A Tale of Two Cities: How DC and San Francisco Are Handling Citywide 311

Without a doubt, I am a data whore. I love raw data. I love APIs. I love finding interesting ways to mashup data. With the new found craze in government for openness, led in no small part from the Federal level and work endorsed by the Obama Administration to work pushed forward by Sunlight Labs, Craigslist founder Craig Newmark and others, I’d expect the openness to trickle down to state and local levels. And it is.

On one level, you have Washington, DC (where I live) who has been making impressive strides through OCTO (Office of the Chief Technology Officer) with the assistance of iStrategyLabs and the Apps for Democracy competition.

Washington, DC is in production of it’s Open 311 API, a RESTful data API that they are careful to note is in development. (We will be building a PHP library around this API shortly, so keep an eye for that announcement over at Emmense.com).

In using a REST API, DC is opening up the service sector of the DC City government for developers of all sorts to tap into and build applications around. All to meet the needs of city residents.

San Francisco, on the other hand, just announced that they are utilizing Twitter to allow residents to submit issues directly from their favorite web application. Simply by following @sf311 (and being refollowed), citizens are able to DM requests.

Personally, I am partial to DC’s approach but I applaud both cities for pushing the boundaries to bring city government closer to the people. Frankly, I’m a little concerned about San Francisco utilizing Twitter for this purpose, for the same reason that I am hesitant about any business making their business model about Twitter. Twitter has not proved, at least in my mind, that they have the business savvy to keep their service from going out of business. Likewise, they have not proved their technical ability to make a fail-less system. It’s a game of Russian roulette to base a business (or government service) around this application. San Francisco probably has failover plans and this is just another approach though, so arguably it’s not a significant risk.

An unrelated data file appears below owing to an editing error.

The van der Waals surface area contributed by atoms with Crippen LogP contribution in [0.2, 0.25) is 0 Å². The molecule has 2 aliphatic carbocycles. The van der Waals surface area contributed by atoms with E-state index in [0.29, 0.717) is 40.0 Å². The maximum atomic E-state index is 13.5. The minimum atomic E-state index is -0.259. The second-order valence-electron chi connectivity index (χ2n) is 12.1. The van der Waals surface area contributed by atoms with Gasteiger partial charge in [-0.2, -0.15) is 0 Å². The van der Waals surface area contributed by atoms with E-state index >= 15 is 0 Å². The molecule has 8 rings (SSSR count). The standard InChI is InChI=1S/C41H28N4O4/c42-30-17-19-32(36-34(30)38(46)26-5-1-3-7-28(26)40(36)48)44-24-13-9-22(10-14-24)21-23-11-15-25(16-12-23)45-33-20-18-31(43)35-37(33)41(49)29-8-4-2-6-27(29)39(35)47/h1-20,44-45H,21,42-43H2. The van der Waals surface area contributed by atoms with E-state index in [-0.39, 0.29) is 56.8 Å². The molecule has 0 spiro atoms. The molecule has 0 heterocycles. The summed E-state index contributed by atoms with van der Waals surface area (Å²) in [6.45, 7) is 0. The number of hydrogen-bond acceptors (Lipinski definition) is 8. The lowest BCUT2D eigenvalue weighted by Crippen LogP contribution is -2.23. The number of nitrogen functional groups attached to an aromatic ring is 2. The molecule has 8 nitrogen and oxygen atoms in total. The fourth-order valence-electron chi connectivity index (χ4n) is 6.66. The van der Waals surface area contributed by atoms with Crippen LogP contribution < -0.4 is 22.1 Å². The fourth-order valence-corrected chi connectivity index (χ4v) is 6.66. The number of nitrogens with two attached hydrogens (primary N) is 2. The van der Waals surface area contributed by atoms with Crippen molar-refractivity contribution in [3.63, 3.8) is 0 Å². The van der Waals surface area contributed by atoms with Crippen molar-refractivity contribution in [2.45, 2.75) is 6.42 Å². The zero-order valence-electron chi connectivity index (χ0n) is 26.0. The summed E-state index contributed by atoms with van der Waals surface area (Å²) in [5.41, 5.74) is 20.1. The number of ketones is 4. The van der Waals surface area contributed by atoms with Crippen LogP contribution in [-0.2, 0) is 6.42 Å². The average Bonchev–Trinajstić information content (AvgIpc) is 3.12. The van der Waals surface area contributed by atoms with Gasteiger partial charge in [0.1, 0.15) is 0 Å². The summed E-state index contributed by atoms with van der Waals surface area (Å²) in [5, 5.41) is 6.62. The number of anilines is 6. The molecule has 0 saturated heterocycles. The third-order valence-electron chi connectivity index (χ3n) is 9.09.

However, the solution to the 311 problem becomes infinitely more scalable when utilizing a pure API and allowing the pure submission and retrieval of data. And the use of an API keeps responsibility in-house. Twitter is not paid for by taxpayer money, so there is no expectation of quality control. A government owned and maintained API, on the other hand, provides safeguards that make sense.

All that aside, it is clear that both DC and San Francisco recognize that the accessibility of governments to their citizens is an utmost important goal in 2009. They are taking laudable steps to break down the barriers and solve real problems with modern technologies. For that, I can find no fault.

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Purple Gates, Cellular Networks and the 44th President of the United States

Today was a legendary day in Washington, D.C. as President Barack Obama was sworn in as the 44th President of the United States. The ceremony itself was largely successful with only a hiccup in the delivery of the 35 word Oath of Office – a snafu that was as much President Barack Obamas fault as it was Supreme Court Chief Justice John Roberts.

The inaugural speech was well postured and delivered, worded well in fine Obama fashion, but was not reminiscent, as some expected, of John F. Kennedy who said, “Ask not what your country can do for you; Ask what you can do for your country” or FDRs famous words, “The only thing we have to fear is fear itself” as he took office in 1933 amidst strong economic concerns in the midst of the Great Depression.